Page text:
We are concerned with physical and chemical processes upon, within and underneath surfaces and interfaces. A goal is to contribute in understanding catalytic surface reactions. In order to investigate the dynamic of such reactions, the systems under investigation are optically excited and the contributions of the internal states (rotation and vibration) of the different molecules as well as their spatial alignment are probed via the interaction with pulsed, tunable laser radiation. For resolving the dynamics of these very fast processes, laser pulses with extreme short duration are required. Newest laser technologies permit the generation of laser pulses with pulse durations within the range of few femtoseconds.
Numerous commonly used surface-science characterization and preparation techniques are utilized for experiments with clean and adsorbate-covered metal, metallic oxide and semiconductor surfaces under ultrahigh vacuum conditions (UHV). Photoelectron spectroscopy in the ultraviolet (UPS) and in the X-ray range (XPS), Auger electron spectroscopy (AES), inverse photoemission (IPE) and low-energy electron diffraction (LEED) are some of them. Tunable pulsed laser radiation is used to investigate the electronic structure and states of surfaces, interfaces and molecules before and after a chemical reaction or after the desorption from a surface. Light in the wavelength range from the mid infrared (MIR) to the extreme ultraviolet spectral region (XUV) is employed. Our attention is especially focused on the development of sources for ultrashort light pulses in the extreme ultraviolet (XUV) and X-ray range. A titanium sapphire laser system is used to generate pulses with a duration of approximately 30 fs and some millijoules of energy per pulse. The nonlinear interaction of these intense pulses with noble gases is used for generation of so-called High Harmonics (HHG) with photon energies between 20 and more than 300 eV (XUV, soft X-ray). The so generated ultrashort pulses of High Harmonic radiation are coherent and therefore particularly well suited for the analysis of ultrafast processes, since their pulse duration is in the order of some 10 fs. We performed investigations on platinum as a model catalyst with this radiation. In addition, photon energies above 270 eV enable in situ microscopy of biological samples.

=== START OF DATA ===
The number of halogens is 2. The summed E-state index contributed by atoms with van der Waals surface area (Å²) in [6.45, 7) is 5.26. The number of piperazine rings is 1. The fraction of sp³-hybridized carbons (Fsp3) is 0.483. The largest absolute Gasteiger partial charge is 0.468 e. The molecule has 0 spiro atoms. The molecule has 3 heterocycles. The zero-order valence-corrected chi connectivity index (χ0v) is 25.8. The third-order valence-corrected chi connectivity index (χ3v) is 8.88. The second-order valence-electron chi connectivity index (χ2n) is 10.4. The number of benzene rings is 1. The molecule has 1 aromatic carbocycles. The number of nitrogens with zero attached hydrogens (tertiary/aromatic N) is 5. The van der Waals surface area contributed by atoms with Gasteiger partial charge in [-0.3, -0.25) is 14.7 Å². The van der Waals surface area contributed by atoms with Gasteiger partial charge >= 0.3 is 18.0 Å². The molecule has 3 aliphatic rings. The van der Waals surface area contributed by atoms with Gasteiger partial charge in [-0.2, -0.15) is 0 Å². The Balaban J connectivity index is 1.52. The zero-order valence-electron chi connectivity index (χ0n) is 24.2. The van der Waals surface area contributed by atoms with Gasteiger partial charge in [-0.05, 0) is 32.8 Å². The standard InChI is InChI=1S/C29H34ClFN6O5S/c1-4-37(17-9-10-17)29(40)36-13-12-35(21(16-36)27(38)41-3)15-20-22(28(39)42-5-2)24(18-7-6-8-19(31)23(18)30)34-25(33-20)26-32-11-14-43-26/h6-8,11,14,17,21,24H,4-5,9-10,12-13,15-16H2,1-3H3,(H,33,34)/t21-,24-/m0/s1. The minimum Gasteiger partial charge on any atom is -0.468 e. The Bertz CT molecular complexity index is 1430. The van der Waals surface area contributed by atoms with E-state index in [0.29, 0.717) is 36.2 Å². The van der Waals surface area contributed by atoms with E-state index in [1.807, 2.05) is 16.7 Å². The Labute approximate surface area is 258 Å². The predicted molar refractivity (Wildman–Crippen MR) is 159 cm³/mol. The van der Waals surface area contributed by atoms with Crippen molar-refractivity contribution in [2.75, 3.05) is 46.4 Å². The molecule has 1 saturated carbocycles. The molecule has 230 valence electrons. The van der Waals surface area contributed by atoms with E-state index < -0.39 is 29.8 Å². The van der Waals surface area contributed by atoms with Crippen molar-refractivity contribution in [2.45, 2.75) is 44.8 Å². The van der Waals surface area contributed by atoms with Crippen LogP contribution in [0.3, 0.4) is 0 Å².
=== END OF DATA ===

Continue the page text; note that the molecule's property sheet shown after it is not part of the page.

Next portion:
Incoherent, hard X-ray radiation of high brilliance at photon energies between 1 and 20 keV is emitted from a hot laser-produced plasma. The resolution is in the sub-nanometer range and a chemical identification is achieved. In particular, it is also possible to investigate interfaces which are buried inside the sample, like the SiO2/Si(100) interface.
In order to generate the hard X-rays, an ultrashort laser pulse from the Ti:Sapphire CPA laser system is partially focussed by an off-axis parabolic mirror onto a moving solid state target inside a vacuum chamber. Due to the high electric field of the intense laser pulse, electrons from the produced thin high-density plasma are accelerated into the "colder" regions of the target producing material specific Ká radiation and a Bremsstrahlung backround. Since the electron acceleration only takes place during the presence of the electric field of the irradiating laser pulse, the expected pulse duration of the Ká X-ray pulses is in the order of the duration of the exciting laser pulses with a pulse duration of 100 - 300 fs. With these ultrashort X-ray pulses as the probe and the visible pulse as the pump pulse an time-resolved X-ray diffraction (TR-XRD) experiment is arranged.